Childhood for many of us revolved around waking up early on Saturday mornings with a bowl of sugary cereal and watching cartoons. Everyone had their own personal favourite shows, and two fan favourites among viewers were Dragon Ball Z and Naruto. What made these two shows so likeable, and what they had in common, were their action-packed narratives led by driven but naïve male protagonists as they set out on fantastical adventures. This formula is the foundation for the popular anime subtype known as shounen anime, which both series fall under. However, a select few shounen series diverge from this somewhat predictable structure by changing a few specific story elements.
Hunter x Hunter reinvents typical shounen anime archetypes in terms of both character development and presentation. For example, it is not uncommon in shounen from the beginning of a series for the protagonist to be extraordinary and well-known in their universe just for being born. It’s a given that the main character, with their exceptional abilities, will become some sort of professional combatant at a prestigious academy, part of an elite organization, or attract fantastical companions to aid them on their quest. They will experience a turbulent beginning to their career before seemingly reaching an infinite level of power, where they essentially win all of their battles, despite obstacles or challenging fights along the way. The power of their brute force alone allows them to overcome any opponent, even if this opponent initially appears to replicate or exceed their maximum power potential. Whenever the protagonist is backed into seemingly inescapable defeat by their opponent, a deus ex machina is all too often introduced, relating either to the protagonist discovering an unknown strength, or by exploiting an opponent’s previously unknown weakness. The protagonist is granted an easy out before the antagonist’s agenda is broadened beyond solely defeating the protagonist.
Hunter x Hunter satisfies many of the typical shounen narrative points. However, when it comes to the main character, Gon, his closest companion, Killua, and the multiple antagonists of the series, the show reinvents how these characters should be interpreted by the audience and shies away from the same kind of escapism shounen usually provides.
At first, it appears that Hunter x Hunter will fulfill typical shounen archetypes, with the opening scene of Gon catching a magical fish known as “Master of the Swamp” in the village river. Although Gon is introduced as an extraordinary character, compared to the other Hunter Exam participants, he is out of his league in terms of skill. What allows him to triumph in the face of opponents more powerful than him is his ability to either problem-solve in the moment or, if given time, construct a careful plan that relies largely on perfect timing, concentration, and assumed reactions from the opponent.
However, as the audience becomes more acquainted with the Hunter x Hunter storyline, certain challenges arise that prevent Gon from coming up with these logical solutions. This is due to a previously established emotional investment to the circumstantial causes and effects of some of these challenges. In the face of challenges, obstacles, or opponents that bring a strong emotional resonance to the surface, Gon’s emotions completely consume him. In turn, he is forced to make personal sacrifices to fulfill a self-righteous sense of justice that abides by his personal agenda and set of virtues. The challenges that involve emotional investment on Gon’s behalf always come with their own set of repercussions, even when he is victorious. All of the elements necessary to form emotionally significant challenges are deeply rooted in the narrative, making the action scenes related to these challenges some of the most important in the series. For example, in the 2011 version of Hunter x Hunter, Gon avenges the death of Kite, who, according to the manga, is like a father figure to him. His opponent is much more powerful than he is, and Gon therefore must make a large personal sacrifice before going into the battle, in addition to several other morality-based sacrifices along the way.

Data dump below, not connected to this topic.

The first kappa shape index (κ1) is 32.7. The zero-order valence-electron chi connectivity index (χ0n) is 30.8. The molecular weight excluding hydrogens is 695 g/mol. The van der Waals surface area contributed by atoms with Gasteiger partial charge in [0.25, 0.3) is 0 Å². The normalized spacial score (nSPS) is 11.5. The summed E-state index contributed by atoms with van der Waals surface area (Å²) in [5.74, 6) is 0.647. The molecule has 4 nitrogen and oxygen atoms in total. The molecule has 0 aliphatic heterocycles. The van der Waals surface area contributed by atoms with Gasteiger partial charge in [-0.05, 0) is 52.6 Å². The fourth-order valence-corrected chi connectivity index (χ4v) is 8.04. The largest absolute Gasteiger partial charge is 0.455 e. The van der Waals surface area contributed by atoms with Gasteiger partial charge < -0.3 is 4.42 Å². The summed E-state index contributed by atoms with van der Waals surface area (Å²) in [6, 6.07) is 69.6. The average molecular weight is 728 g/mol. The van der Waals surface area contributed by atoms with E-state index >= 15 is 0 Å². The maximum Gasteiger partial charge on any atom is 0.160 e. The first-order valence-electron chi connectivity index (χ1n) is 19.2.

The relatability of the emotionally based challenges, and Gon’s lack of fulfillment upon being victorious, reduce the effect of escapism shounen usually offers after any grand-scale fight scenes. When Gon faces an opponent who does not represent a catastrophic emotional loss, winning or losing always has a positive outcome for him in the long term. Upon losing, Gon has learned more about the opponent, his self-esteem is barely lowered, and these losses keep him level-headed and not overly confident. Upon winning, Gon has successfully practiced an improvised problem-solving skill – in Gon’s case, strength related to brute force alone almost never parallels his opponents’. Willpower, confidence, and on-the-spot problem-solving are all extremely important elements of Gon’s fighting style and ability to be victorious against opponents.
Due to Gon’s consistent optimism and open-mindedness, he is a likeable character. The dynamics of his interpersonal relationships say a lot about his character. He is inclusive towards everyone he meets and loyal to his friends. He has one friend, Killua, who remains by his side throughout the entire series. Killua is another example of a Hunter x Hunter character who diverges from what the audience expects from a shounen sidekick. Although Gon is the protagonist of the series, the audience is better acquainted with Killua due to his tendency to relay internal monologues to the audience. These provide direct insight into his true feelings, contained within a self-recognized evaluation of a given situation or circumstance.